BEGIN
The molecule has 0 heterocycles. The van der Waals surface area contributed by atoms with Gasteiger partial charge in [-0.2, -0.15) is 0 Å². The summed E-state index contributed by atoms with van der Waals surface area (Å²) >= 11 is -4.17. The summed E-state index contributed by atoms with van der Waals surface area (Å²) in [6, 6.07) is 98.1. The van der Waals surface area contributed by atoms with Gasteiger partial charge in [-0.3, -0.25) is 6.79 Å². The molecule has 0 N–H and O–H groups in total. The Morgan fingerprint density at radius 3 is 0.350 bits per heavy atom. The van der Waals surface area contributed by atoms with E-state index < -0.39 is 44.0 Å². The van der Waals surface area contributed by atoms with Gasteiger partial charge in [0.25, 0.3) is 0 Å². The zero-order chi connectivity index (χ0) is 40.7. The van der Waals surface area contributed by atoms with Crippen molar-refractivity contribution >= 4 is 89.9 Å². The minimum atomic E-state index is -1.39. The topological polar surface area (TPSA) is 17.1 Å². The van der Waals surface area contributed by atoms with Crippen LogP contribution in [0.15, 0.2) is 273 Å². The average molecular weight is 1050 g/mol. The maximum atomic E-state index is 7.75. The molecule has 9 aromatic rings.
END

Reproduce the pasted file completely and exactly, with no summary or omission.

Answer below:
The molecule has 0 heterocycles. The van der Waals surface area contributed by atoms with Gasteiger partial charge in [-0.2, -0.15) is 0 Å². The summed E-state index contributed by atoms with van der Waals surface area (Å²) >= 11 is -4.17. The summed E-state index contributed by atoms with van der Waals surface area (Å²) in [6, 6.07) is 98.1. The van der Waals surface area contributed by atoms with Gasteiger partial charge in [-0.3, -0.25) is 6.79 Å². The molecule has 0 N–H and O–H groups in total. The Morgan fingerprint density at radius 3 is 0.350 bits per heavy atom. The van der Waals surface area contributed by atoms with E-state index < -0.39 is 44.0 Å². The van der Waals surface area contributed by atoms with Gasteiger partial charge in [0.25, 0.3) is 0 Å². The zero-order chi connectivity index (χ0) is 40.7. The van der Waals surface area contributed by atoms with Crippen molar-refractivity contribution >= 4 is 89.9 Å². The minimum atomic E-state index is -1.39. The topological polar surface area (TPSA) is 17.1 Å². The van der Waals surface area contributed by atoms with Crippen LogP contribution in [0.15, 0.2) is 273 Å². The average molecular weight is 1050 g/mol. The maximum atomic E-state index is 7.75. The molecule has 9 aromatic rings.